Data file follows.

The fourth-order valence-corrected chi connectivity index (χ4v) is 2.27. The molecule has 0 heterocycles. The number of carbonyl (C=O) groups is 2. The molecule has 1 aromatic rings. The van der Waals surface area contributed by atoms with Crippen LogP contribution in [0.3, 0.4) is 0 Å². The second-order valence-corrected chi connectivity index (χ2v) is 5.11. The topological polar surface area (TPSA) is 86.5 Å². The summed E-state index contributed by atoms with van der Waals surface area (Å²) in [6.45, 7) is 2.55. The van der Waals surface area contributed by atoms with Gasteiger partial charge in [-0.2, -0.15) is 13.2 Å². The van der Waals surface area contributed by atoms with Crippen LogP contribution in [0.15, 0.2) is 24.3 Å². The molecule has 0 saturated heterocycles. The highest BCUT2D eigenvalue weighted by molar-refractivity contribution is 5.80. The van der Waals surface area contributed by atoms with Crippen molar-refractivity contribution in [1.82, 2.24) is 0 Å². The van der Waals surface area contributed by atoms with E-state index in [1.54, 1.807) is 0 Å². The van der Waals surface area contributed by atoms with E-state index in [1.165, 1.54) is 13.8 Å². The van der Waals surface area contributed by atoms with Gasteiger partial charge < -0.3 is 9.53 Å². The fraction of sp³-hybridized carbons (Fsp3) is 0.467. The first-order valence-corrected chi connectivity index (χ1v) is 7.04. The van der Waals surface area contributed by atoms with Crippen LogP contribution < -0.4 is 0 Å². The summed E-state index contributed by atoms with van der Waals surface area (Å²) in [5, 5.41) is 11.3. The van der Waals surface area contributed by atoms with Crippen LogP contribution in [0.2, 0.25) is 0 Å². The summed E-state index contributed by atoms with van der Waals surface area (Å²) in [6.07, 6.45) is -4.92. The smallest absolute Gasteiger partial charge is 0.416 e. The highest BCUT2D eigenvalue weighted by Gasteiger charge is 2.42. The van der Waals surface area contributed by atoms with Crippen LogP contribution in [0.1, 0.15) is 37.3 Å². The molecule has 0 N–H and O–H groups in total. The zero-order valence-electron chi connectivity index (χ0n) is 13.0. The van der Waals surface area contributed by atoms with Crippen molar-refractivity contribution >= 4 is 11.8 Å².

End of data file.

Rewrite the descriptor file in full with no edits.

The fourth-order valence-corrected chi connectivity index (χ4v) is 2.27. The molecule has 0 heterocycles. The number of carbonyl (C=O) groups is 2. The molecule has 1 aromatic rings. The van der Waals surface area contributed by atoms with Crippen LogP contribution in [0.3, 0.4) is 0 Å². The second-order valence-corrected chi connectivity index (χ2v) is 5.11. The topological polar surface area (TPSA) is 86.5 Å². The summed E-state index contributed by atoms with van der Waals surface area (Å²) in [6.45, 7) is 2.55. The van der Waals surface area contributed by atoms with Gasteiger partial charge in [-0.2, -0.15) is 13.2 Å². The van der Waals surface area contributed by atoms with Crippen LogP contribution in [0.15, 0.2) is 24.3 Å². The molecule has 0 saturated heterocycles. The highest BCUT2D eigenvalue weighted by molar-refractivity contribution is 5.80. The van der Waals surface area contributed by atoms with Crippen molar-refractivity contribution in [1.82, 2.24) is 0 Å². The van der Waals surface area contributed by atoms with E-state index in [1.54, 1.807) is 0 Å². The van der Waals surface area contributed by atoms with E-state index in [1.165, 1.54) is 13.8 Å². The van der Waals surface area contributed by atoms with Gasteiger partial charge < -0.3 is 9.53 Å². The fraction of sp³-hybridized carbons (Fsp3) is 0.467. The first-order valence-corrected chi connectivity index (χ1v) is 7.04. The van der Waals surface area contributed by atoms with Crippen LogP contribution < -0.4 is 0 Å². The summed E-state index contributed by atoms with van der Waals surface area (Å²) in [5, 5.41) is 11.3. The van der Waals surface area contributed by atoms with Crippen LogP contribution in [0.2, 0.25) is 0 Å². The summed E-state index contributed by atoms with van der Waals surface area (Å²) in [6.07, 6.45) is -4.92. The smallest absolute Gasteiger partial charge is 0.416 e. The highest BCUT2D eigenvalue weighted by Gasteiger charge is 2.42. The van der Waals surface area contributed by atoms with Crippen LogP contribution in [0.1, 0.15) is 37.3 Å². The molecule has 0 N–H and O–H groups in total. The zero-order valence-electron chi connectivity index (χ0n) is 13.0. The van der Waals surface area contributed by atoms with Crippen molar-refractivity contribution >= 4 is 11.8 Å².